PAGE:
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Supreme Court wraps up October 2004 term
Tuesday, June 28, 2005

The U.S. Supreme Court ended its term on Monday with decisions in a string of high-profile cases but no announcement on the future of Chief Justice William H. Rehnquist.

The possible resignation of Rehnquist, 80, has generated significant speculation in recent months due to his failing health. The White House is said to be gearing up for a vacancy on the high court. Two appeals court judges, including one with experience in Indian law, are said to be on the short list.

But even without news of a vacancy, the court gave the nation plenty to talk about yesterday, delivering opinions in a string of high-profile cases One was a split ruling on the display of the Ten Commandments in public places. The other was a unanimous ruling opening up Internet file-sharing services to lawsuits for distribution of copyrighted materials.

In terms of Indian law, the docket was notable for its relatively light load of cases. Only two tribal cases were argued during the October 2004 term. On the other hand, many more were rejected.

The first case argued and decided during the term was the Cherokee Nation self-determination case, No. 02-1472 [Docket Sheet] and No. 03-853 [Docket Sheet]. On March 1, the court delivered a unanimous 8-0 ruling, holding that the federal government is liable for not fully funding contract support costs.

The victory was overshadowed by Sherrill v. Oneida Nation, No. 03-855 [Docket Sheet], the second case argued and decided during the term. On March 29, the court, by an 8-1 vote, ruled that the Oneida Nation of New York cannot "unilaterally" assert sovereignty over its land claim area without going through the land-into-trust process.

As in years past, tribes took an active role before the court. The National Congress of American Indians and the Native American Rights Fund, through their Tribal Supreme Court project, submitted amicus briefs in both of the cases. Other tribes submitted brief as well.

Even though the effort didn't pay off 100 percent this term, it is seeing success, said John Echohawk, NARF's executive director. "[The project] has helped up to start formulating and executing legal strategies in the Supreme Court and the federal courts," he said at the Federal Bar Association's recent Indian law conference. "In general, we've been much better coordinating than we've done before."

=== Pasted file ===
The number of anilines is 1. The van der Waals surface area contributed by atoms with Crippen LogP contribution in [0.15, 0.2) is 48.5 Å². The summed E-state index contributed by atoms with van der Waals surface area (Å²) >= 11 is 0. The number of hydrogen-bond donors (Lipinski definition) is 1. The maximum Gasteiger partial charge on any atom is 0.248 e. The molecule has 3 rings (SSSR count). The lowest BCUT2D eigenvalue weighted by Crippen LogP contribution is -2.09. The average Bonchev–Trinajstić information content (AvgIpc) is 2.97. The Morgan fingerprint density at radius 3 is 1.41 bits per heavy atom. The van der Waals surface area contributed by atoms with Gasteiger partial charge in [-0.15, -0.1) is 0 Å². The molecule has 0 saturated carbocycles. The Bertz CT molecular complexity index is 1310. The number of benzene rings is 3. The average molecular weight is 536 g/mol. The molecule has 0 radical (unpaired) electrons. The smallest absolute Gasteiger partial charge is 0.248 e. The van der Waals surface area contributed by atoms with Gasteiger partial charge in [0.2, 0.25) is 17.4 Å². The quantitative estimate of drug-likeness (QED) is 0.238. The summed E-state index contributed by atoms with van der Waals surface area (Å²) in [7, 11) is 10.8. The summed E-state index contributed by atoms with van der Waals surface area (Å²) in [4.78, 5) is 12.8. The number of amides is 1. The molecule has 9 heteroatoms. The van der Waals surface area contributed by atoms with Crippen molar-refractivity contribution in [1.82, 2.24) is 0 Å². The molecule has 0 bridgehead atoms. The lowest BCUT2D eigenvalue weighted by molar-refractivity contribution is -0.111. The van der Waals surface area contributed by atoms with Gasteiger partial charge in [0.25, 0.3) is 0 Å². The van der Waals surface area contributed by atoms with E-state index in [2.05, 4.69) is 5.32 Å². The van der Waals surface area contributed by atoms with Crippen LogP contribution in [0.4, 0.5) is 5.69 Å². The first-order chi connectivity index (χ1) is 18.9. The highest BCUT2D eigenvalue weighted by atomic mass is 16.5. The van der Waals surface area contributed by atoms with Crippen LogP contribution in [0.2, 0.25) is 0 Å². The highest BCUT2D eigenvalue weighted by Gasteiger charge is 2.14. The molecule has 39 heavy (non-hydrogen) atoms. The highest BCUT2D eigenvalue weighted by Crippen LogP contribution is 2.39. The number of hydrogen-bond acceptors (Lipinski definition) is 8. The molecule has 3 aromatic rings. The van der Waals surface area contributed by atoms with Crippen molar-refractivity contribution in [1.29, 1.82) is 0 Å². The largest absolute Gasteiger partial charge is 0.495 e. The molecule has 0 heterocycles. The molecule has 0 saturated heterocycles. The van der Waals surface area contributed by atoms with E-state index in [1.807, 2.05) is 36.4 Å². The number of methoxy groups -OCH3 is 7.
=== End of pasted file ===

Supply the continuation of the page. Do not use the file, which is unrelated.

In the October 2004 term, the project monitored 28 petitions of certiorari that were presented for Supreme Court review. The overwhelming majority -- 23 of them -- were rejected while two are still pending. In almost every instance, this meant tribal rights were protected.

One rejection came just yesterday. In Comstock v. Kennard, No. 04-165 [Docket Sheet], the court refused to hear an oil and gas company's attempt to avoid a False Claims Act suit for underpaying royalties to the Northern Arapaho Tribe and Eastern Shoshone Tribe, both of Wyoming. The 10th Circuit Court of Appeals in April 2004 allowed two men to pursue their claim against the Comstock company.

The two petitions pending are Delaware Tribe v. Cherokee Nation, No. 04-1368 [Docket Sheet], a dispute over the federal recognition of the Delaware Tribe of Oklahoma; and Wyoming Sawmills v. US Forest Service, No. 04-1175 [Docket Sheet], a case involving logging on a sacred medicine wheel in Wyoming. The court won't make a decision on whether to accept the cases until the October 2005 term. The Delaware case could be dropped if the tribe accepts a settlement offered by the Cherokee Nation.

As for the upcoming 2005 term, the court will be deciding at least two Indian law-related cases. Oral arguments have yet to be scheduled.

The first case is Richard v. Prairie Band Potawatomi Nation, No. 04-631 [Docket Sheet]. In August 2004, the 10th Circuit Court of Appeals ruled that the state of Kansas had no right to impose a distribution tax on gasoline sold by the Prairie Band Potawatomi Nation. The state of Kansas, backed by 14 other states, appealed.

The second case is Gonzales v. UDV, No. 04-1084 [Docket Sheet]. The 10th Circuit Court of Appeals in November 2004 shielded a non-Indian religious group in New Mexico from prosecution for using a hallucinogenic tea. The case has alarmed some Native American Church leaders, who fear it could lead to restrictions on their ability to practice their religion. Federal law allows church members to possess and use peyote, a drug, without prosecution.

The October 2005 term will begin October 3, Rehnquist announced yesterday.

Relevant Links:
NARF-NCAI Tribal Supreme Court Project -

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